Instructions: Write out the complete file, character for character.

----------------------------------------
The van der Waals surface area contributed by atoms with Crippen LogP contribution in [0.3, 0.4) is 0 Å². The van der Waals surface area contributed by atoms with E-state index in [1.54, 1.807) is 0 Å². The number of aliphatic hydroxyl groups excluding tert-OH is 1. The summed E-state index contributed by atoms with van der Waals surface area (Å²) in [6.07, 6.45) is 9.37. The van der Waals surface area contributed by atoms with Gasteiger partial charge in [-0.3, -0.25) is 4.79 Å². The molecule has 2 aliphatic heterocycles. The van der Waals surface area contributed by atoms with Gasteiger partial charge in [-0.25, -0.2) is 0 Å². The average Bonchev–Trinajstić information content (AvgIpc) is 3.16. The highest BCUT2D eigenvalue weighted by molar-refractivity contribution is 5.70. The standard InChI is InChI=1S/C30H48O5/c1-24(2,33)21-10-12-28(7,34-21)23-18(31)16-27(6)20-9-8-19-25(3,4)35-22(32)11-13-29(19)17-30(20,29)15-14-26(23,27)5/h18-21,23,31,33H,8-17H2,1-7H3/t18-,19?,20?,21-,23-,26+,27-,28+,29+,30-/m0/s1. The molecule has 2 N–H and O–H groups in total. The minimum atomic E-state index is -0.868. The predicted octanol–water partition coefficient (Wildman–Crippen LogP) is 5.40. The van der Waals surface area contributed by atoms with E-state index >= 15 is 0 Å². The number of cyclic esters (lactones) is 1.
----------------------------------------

The van der Waals surface area contributed by atoms with Crippen LogP contribution in [0.3, 0.4) is 0 Å². The van der Waals surface area contributed by atoms with E-state index in [1.54, 1.807) is 0 Å². The number of aliphatic hydroxyl groups excluding tert-OH is 1. The summed E-state index contributed by atoms with van der Waals surface area (Å²) in [6.07, 6.45) is 9.37. The van der Waals surface area contributed by atoms with Gasteiger partial charge in [-0.3, -0.25) is 4.79 Å². The molecule has 2 aliphatic heterocycles. The van der Waals surface area contributed by atoms with Gasteiger partial charge in [-0.25, -0.2) is 0 Å². The average Bonchev–Trinajstić information content (AvgIpc) is 3.16. The highest BCUT2D eigenvalue weighted by molar-refractivity contribution is 5.70. The standard InChI is InChI=1S/C30H48O5/c1-24(2,33)21-10-12-28(7,34-21)23-18(31)16-27(6)20-9-8-19-25(3,4)35-22(32)11-13-29(19)17-30(20,29)15-14-26(23,27)5/h18-21,23,31,33H,8-17H2,1-7H3/t18-,19?,20?,21-,23-,26+,27-,28+,29+,30-/m0/s1. The molecule has 2 N–H and O–H groups in total. The minimum atomic E-state index is -0.868. The predicted octanol–water partition coefficient (Wildman–Crippen LogP) is 5.40. The van der Waals surface area contributed by atoms with E-state index >= 15 is 0 Å². The number of cyclic esters (lactones) is 1.